Because this chip is so small, it doesn’t use the normal in-system programming port of its larger brethren. The ATtiny10 uses the Tiny Programming Interface, or TPI, which only requires power, ground, data, clock, and a reset pin. Connecting these pins to the proper programming header is easy enough, and with a careful layout, [Dan] fit everything into a breakout board that’s a hair smaller than a normal 8-pin DIP.
The board works perfectly, but simply soldering the ATtiny10 to a breakout board and using it as is probably isn’t the best idea. The reason you use such a small microcontroller is to put a microcontroller into something really, really small like ridiculous LED cufflinks. A breakout board is much too large for a project like this, but SOT23 test adapters exist, and they’re only $25 or so.
Either way, [Dan] now has a very, very small microcontroller board that can fit just about anywhere. There’s a lot you can do with one kilobyte of Flash, and with an easy way to program these chips, we can’t wait to see what [Dan] comes up with.
Today, Microchip released a few interesting tools for embedded development. The first is a free online IDE called MPLAB Xpress, the second is a $10 dev board with a built-in programmer. This pair is aimed at getting people up and running quickly with PIC development. They gave us an account before release, and sent over a sample board. Let’s take a look!
Continue reading “Microchip Unveils Online MPLAB IDE and $10 Board”
Just over a year ago, Particle (formerly Spark), makers of the very popular Core and Particle Photon WiFi development kits, released the first juicy tidbits for a very interesting piece of hardware. It was the Electron, a cheap, all-in-one cellular development kit with an even more interesting data plan. Particle would offer their own cellular service, allowing their tiny board to send or receive 1 Megabyte for $3.00 a month, without any contracts.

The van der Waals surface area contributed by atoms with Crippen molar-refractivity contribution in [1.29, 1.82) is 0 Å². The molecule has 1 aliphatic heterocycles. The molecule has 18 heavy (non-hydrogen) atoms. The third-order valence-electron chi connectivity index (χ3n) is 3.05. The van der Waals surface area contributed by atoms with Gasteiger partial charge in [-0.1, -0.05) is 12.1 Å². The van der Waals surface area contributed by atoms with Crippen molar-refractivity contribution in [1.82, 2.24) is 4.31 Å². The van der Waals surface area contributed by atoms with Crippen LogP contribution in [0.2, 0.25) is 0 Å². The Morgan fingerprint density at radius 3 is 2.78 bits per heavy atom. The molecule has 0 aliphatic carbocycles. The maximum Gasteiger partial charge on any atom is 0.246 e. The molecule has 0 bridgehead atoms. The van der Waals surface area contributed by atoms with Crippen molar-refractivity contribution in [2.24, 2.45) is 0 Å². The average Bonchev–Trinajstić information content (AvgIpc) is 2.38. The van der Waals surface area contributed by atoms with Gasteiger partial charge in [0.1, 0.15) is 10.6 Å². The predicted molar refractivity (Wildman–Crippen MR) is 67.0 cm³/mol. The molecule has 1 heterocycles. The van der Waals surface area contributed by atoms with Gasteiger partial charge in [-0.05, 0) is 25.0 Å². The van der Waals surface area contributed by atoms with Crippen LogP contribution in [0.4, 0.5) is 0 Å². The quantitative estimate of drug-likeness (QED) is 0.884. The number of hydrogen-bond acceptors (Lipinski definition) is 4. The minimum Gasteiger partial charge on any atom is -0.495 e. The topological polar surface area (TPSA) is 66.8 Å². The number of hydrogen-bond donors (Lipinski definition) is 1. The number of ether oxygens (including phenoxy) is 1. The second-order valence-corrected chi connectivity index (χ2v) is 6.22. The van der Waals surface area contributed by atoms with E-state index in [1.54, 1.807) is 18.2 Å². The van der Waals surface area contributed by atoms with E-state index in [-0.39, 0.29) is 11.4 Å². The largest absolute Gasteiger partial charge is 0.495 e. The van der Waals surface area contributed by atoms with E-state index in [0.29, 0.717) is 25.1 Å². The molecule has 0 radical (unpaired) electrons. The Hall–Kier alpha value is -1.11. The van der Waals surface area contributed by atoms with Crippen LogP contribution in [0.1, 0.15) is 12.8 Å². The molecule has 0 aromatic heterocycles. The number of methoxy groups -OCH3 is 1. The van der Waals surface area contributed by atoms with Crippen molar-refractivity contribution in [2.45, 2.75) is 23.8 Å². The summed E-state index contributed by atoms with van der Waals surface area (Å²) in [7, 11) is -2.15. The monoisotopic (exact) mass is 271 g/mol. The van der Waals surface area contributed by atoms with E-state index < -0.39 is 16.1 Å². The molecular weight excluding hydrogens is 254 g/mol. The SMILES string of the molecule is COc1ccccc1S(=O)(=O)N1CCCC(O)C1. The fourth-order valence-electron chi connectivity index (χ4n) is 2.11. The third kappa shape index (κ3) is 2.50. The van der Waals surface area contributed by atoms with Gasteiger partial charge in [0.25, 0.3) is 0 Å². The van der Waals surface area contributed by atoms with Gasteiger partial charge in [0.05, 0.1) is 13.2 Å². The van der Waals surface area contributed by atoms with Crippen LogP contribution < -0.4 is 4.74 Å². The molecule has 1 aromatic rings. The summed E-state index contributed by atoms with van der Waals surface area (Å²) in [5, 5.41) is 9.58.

Thousands of people found this an interesting proposition and the Electron crowdfunding campaign took off like a rocket. Now, after a year of development and manufacturing, these tiny cellular boards are finally shipping out to backers and today the Electron officially launches.
Particle was kind enough to provide Hackaday with an Electron kit for a review. The short version of this review is the Electron is a great development platform, but Particle pulled off a small revolution in cellular communications and the Internet of Things
Continue reading “Particle Electron – The Solution To Cellular Things”
There’s no holy war holier than establishing whether PC games are superior to console games (they are). But even so, there’s no denying that there are some good console titles out there. What if you’d still like to play them using a mouse and keyboard? If you’re [Agent86], you’d build up the most ridiculous chain of fun electronics to get the job done.
Now there is an overpriced off-the-shelf solution for this problem, and a pre-existing open-source project that’ll get the same job done for only a few bucks in parts. But there’s nothing like the fun in solving a problem your own way, with your own tangle of wires, darn it all! The details of the build span four (4!) pages in [Agent86]’s blog, so settle down with a warm cup of coffee.
Here’s the summary: an Xbox 360 controller is taken apart and turned into an Xbox controller. The buttons and joysticks are put under computer control via a Teensy microcontroller. GPIOs press the controller’s buttons, and digipots replace the analog sticks. Software on the Teensy drives the digipots and presses the buttons, interpreting a custom protocol sent over USB from the computer, which also gets some custom software to send the signals.
So if you’re keeping score: a button press on a keyboard is converted to USB, sent to a PC, converted to a custom serial protocol, sent to a Teensy which emulates a human for a controller that then coverts the signals back into the Xbox’s USB protocol. Pshwew!
Along the way, there’s learning at every stage, which is really the point of an exercise like this. And [Agent86] says that it mostly works, with some glitches in the mouse-to-joystick mapping. But if you’re interested in any part of this crazy chain, you’ve now got a model for each of them.